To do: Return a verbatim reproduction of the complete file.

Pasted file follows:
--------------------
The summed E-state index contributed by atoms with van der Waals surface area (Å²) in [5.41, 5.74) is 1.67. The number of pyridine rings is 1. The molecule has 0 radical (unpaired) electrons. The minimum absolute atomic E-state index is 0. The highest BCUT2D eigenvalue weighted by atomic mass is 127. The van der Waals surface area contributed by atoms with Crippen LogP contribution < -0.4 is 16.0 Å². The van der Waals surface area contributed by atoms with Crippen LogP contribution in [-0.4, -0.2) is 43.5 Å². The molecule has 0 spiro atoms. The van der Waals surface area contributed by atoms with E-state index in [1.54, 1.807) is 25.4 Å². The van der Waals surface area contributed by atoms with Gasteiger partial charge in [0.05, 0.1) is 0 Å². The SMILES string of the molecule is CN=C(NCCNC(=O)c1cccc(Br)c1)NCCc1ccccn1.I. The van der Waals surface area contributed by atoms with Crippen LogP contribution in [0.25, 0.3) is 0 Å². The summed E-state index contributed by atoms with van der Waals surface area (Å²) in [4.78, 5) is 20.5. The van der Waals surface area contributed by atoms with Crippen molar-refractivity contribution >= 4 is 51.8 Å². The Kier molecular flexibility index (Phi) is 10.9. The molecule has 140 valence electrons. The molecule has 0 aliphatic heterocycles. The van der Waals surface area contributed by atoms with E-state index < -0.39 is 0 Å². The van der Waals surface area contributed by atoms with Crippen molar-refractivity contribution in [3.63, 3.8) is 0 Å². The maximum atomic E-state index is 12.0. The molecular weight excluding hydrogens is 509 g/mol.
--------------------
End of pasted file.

The summed E-state index contributed by atoms with van der Waals surface area (Å²) in [5.41, 5.74) is 1.67. The number of pyridine rings is 1. The molecule has 0 radical (unpaired) electrons. The minimum absolute atomic E-state index is 0. The highest BCUT2D eigenvalue weighted by atomic mass is 127. The van der Waals surface area contributed by atoms with Crippen LogP contribution < -0.4 is 16.0 Å². The van der Waals surface area contributed by atoms with Crippen LogP contribution in [-0.4, -0.2) is 43.5 Å². The molecule has 0 spiro atoms. The van der Waals surface area contributed by atoms with E-state index in [1.54, 1.807) is 25.4 Å². The van der Waals surface area contributed by atoms with Gasteiger partial charge in [0.05, 0.1) is 0 Å². The SMILES string of the molecule is CN=C(NCCNC(=O)c1cccc(Br)c1)NCCc1ccccn1.I. The van der Waals surface area contributed by atoms with Crippen LogP contribution in [0.25, 0.3) is 0 Å². The summed E-state index contributed by atoms with van der Waals surface area (Å²) in [4.78, 5) is 20.5. The van der Waals surface area contributed by atoms with Crippen molar-refractivity contribution >= 4 is 51.8 Å². The Kier molecular flexibility index (Phi) is 10.9. The molecule has 140 valence electrons. The molecule has 0 aliphatic heterocycles. The van der Waals surface area contributed by atoms with E-state index < -0.39 is 0 Å². The van der Waals surface area contributed by atoms with Crippen molar-refractivity contribution in [3.63, 3.8) is 0 Å². The maximum atomic E-state index is 12.0. The molecular weight excluding hydrogens is 509 g/mol.